[...recursive solution omitted...]
    }
public:
    explicit DominoTilingCounter(int h, int w) : height(h), width(w) {
        if (h == 0 || w == 0 || (w*h) % 2 != 0) {
            tilingCount = 0;
        } else {
            tilingCount = computeCount(height, width, "", 0);
        }
    }
    int count() const {
        return tilingCount;
    }
};

This refactoring does several things:

  • It permits count() to be a const member function.

  • It eliminates the “empty, uncomputed” state from your program.

  • It eliminates the data member done, whose whole purpose was to track that empty state. (In C++17 we might use a std::optional for that purpose; but look, now we don’t have to!)

In fact, the private data members height and width are now unused as well. It turns out that we were using them only to pass data from the constructor to the computation in the count() method; and now that the computation is taking place in the constructor, we don’t need those data members anymore. Our code shrinks drastically.

The final leap

In the original code, the student’s computeCount member function happened to take w and h as function parameters, rather than reading them from the height and width data members. That was a fortunate accident: computeCount doesn’t use any of the data members of the DominoTilingCounter object, and so we can mark it static. Our code is now something like this:

class DominoTilingCounter {
    int tilingCount;
    static int computeCount(int h, int w, std::string_view prevRow, int rowIdx) {
        if (h == 0 || w == 0 || (w*h) % 2 != 0) {
            return 0;
        }
        [...recursive solution omitted...]
    }
public:
    explicit DominoTilingCounter(int h, int w) {
        tilingCount = computeCount(h, w, "", 0);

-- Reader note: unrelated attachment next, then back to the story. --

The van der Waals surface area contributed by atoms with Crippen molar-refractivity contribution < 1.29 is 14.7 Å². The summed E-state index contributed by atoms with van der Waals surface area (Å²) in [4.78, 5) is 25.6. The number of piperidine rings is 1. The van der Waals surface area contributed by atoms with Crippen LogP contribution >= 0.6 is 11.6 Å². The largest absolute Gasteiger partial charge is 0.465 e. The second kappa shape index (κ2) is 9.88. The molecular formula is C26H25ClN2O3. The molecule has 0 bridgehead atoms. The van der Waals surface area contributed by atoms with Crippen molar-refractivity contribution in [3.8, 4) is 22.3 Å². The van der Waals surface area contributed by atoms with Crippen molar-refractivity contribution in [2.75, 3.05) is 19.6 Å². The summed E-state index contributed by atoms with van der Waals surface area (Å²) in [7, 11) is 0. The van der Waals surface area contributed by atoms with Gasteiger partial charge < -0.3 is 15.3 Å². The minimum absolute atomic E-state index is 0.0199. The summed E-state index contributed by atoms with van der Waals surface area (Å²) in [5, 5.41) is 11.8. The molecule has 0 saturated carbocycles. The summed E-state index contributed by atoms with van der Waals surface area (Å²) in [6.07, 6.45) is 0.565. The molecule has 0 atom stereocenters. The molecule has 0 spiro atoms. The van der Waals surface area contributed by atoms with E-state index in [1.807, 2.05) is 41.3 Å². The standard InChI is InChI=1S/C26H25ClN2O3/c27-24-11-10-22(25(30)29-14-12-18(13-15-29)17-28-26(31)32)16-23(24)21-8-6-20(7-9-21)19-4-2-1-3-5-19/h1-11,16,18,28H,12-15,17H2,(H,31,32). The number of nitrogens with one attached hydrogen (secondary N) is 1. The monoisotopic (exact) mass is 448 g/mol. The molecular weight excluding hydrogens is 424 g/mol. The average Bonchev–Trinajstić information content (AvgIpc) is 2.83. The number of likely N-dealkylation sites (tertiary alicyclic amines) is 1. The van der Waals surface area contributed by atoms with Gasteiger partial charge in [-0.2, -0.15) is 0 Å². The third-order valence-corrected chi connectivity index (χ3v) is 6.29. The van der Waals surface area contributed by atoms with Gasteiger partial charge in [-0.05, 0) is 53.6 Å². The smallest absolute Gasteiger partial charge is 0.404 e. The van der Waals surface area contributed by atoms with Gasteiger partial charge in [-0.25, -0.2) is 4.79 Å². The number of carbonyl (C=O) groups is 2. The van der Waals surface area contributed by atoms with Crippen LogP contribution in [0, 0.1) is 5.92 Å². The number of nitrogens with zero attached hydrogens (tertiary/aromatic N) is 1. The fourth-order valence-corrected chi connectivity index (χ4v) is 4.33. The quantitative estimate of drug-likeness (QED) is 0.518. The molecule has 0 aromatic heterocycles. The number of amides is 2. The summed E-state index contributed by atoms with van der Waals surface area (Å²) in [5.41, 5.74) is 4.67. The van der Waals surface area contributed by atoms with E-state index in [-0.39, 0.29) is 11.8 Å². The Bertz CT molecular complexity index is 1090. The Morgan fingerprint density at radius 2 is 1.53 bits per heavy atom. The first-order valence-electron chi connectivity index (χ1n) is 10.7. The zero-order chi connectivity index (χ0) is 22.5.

}
    int count() const {
        return tilingCount;
    }
};

The final leap is to observe that this entire class does nothing but wrap an assignment to an int!

Avoid classes that are tantamount to int.

What we should write is a simple free function countDominoTilings(w, h):

int countDominoTilingsImpl(int h, int w, std::string_view prevRow, int rowIdx) {
    if (h == 0 || w == 0 || (w*h) % 2 != 0) {
        return 0;
    }
    [...recursive solution omitted...]
}

int countDominoTilings(int h, int w) {
    return countDominoTilingsImpl(h, w, "", 0);
}

int main() {
    int tc = countDominoTilings(4, 7);  // in a 4x7 rectangle
    std::cout << tc << '\n';
}

No more class, no more worrying about const, no more worrying about memoization (it becomes the caller’s problem, for better or worse). Our original DominoTilingCounter object wasn’t thread-safe, but now we don’t have to worry about that, either. And our code is about a dozen lines shorter.


Again, this is not to say that all classes are bad! In fact, the antipattern discussed here is very close to the Builder pattern, and there’s nothing wrong with the Builder pattern — when it’s needed, that is. All I’m saying is:

When you have to compute a value, don’t write a ValueComputer class.
Write a compute_value function instead.


For other takes on this topic, see:

Posted 2020-05-28